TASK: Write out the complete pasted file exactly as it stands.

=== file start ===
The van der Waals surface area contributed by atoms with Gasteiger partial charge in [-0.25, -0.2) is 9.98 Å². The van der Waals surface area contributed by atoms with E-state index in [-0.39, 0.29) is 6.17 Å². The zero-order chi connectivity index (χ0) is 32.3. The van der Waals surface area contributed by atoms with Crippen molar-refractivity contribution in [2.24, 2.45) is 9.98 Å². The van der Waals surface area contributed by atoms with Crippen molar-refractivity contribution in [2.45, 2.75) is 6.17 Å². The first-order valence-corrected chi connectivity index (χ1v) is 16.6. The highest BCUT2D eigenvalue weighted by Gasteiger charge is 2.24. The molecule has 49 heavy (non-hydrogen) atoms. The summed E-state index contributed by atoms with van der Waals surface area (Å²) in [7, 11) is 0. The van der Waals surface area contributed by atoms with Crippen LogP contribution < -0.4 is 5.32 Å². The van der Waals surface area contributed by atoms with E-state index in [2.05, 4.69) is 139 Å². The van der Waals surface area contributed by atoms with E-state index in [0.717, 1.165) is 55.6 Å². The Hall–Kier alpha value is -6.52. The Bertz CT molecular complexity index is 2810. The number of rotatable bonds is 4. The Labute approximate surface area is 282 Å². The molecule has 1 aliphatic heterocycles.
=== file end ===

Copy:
The van der Waals surface area contributed by atoms with Gasteiger partial charge in [-0.25, -0.2) is 9.98 Å². The van der Waals surface area contributed by atoms with E-state index in [-0.39, 0.29) is 6.17 Å². The zero-order chi connectivity index (χ0) is 32.3. The van der Waals surface area contributed by atoms with Crippen molar-refractivity contribution in [2.24, 2.45) is 9.98 Å². The van der Waals surface area contributed by atoms with Crippen molar-refractivity contribution in [2.45, 2.75) is 6.17 Å². The first-order valence-corrected chi connectivity index (χ1v) is 16.6. The highest BCUT2D eigenvalue weighted by Gasteiger charge is 2.24. The molecule has 49 heavy (non-hydrogen) atoms. The summed E-state index contributed by atoms with van der Waals surface area (Å²) in [7, 11) is 0. The van der Waals surface area contributed by atoms with Crippen LogP contribution < -0.4 is 5.32 Å². The van der Waals surface area contributed by atoms with E-state index in [2.05, 4.69) is 139 Å². The van der Waals surface area contributed by atoms with E-state index in [0.717, 1.165) is 55.6 Å². The Hall–Kier alpha value is -6.52. The Bertz CT molecular complexity index is 2810. The number of rotatable bonds is 4. The Labute approximate surface area is 282 Å². The molecule has 1 aliphatic heterocycles.